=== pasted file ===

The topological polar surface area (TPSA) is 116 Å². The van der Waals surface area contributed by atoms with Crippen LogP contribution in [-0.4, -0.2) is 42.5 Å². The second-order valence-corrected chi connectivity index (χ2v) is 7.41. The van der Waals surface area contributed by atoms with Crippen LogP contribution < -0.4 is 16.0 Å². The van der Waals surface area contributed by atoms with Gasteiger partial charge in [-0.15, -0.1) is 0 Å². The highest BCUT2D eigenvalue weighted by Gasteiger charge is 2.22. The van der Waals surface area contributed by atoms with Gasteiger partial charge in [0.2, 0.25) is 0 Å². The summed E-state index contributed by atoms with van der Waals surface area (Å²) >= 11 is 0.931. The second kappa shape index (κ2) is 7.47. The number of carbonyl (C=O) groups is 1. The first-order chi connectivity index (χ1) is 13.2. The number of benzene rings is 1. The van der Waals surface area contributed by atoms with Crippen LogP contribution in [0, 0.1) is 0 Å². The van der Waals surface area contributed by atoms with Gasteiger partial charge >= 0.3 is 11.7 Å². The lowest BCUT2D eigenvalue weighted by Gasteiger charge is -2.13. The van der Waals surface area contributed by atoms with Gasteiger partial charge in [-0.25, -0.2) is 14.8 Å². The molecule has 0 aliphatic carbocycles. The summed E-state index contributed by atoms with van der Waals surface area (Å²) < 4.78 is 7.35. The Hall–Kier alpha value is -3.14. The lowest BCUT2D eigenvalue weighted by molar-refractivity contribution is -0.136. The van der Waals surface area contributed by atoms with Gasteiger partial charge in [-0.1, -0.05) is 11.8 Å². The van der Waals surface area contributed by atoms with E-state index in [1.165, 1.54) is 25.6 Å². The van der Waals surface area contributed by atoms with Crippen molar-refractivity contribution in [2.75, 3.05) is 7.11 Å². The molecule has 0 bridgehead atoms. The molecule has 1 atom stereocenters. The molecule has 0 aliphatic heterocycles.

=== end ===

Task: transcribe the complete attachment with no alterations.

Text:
The topological polar surface area (TPSA) is 116 Å². The van der Waals surface area contributed by atoms with Crippen LogP contribution in [-0.4, -0.2) is 42.5 Å². The second-order valence-corrected chi connectivity index (χ2v) is 7.41. The van der Waals surface area contributed by atoms with Crippen LogP contribution < -0.4 is 16.0 Å². The van der Waals surface area contributed by atoms with Gasteiger partial charge in [-0.15, -0.1) is 0 Å². The highest BCUT2D eigenvalue weighted by Gasteiger charge is 2.22. The van der Waals surface area contributed by atoms with Gasteiger partial charge in [0.2, 0.25) is 0 Å². The summed E-state index contributed by atoms with van der Waals surface area (Å²) >= 11 is 0.931. The second kappa shape index (κ2) is 7.47. The number of carbonyl (C=O) groups is 1. The first-order chi connectivity index (χ1) is 13.2. The number of benzene rings is 1. The van der Waals surface area contributed by atoms with Crippen LogP contribution in [0, 0.1) is 0 Å². The van der Waals surface area contributed by atoms with Gasteiger partial charge >= 0.3 is 11.7 Å². The lowest BCUT2D eigenvalue weighted by Gasteiger charge is -2.13. The van der Waals surface area contributed by atoms with Gasteiger partial charge in [-0.25, -0.2) is 14.8 Å². The molecule has 0 aliphatic carbocycles. The summed E-state index contributed by atoms with van der Waals surface area (Å²) < 4.78 is 7.35. The Hall–Kier alpha value is -3.14. The lowest BCUT2D eigenvalue weighted by molar-refractivity contribution is -0.136. The van der Waals surface area contributed by atoms with Gasteiger partial charge in [-0.1, -0.05) is 11.8 Å². The van der Waals surface area contributed by atoms with E-state index in [1.165, 1.54) is 25.6 Å². The van der Waals surface area contributed by atoms with Crippen molar-refractivity contribution in [2.75, 3.05) is 7.11 Å². The molecule has 0 bridgehead atoms. The molecule has 1 atom stereocenters. The molecule has 0 aliphatic heterocycles.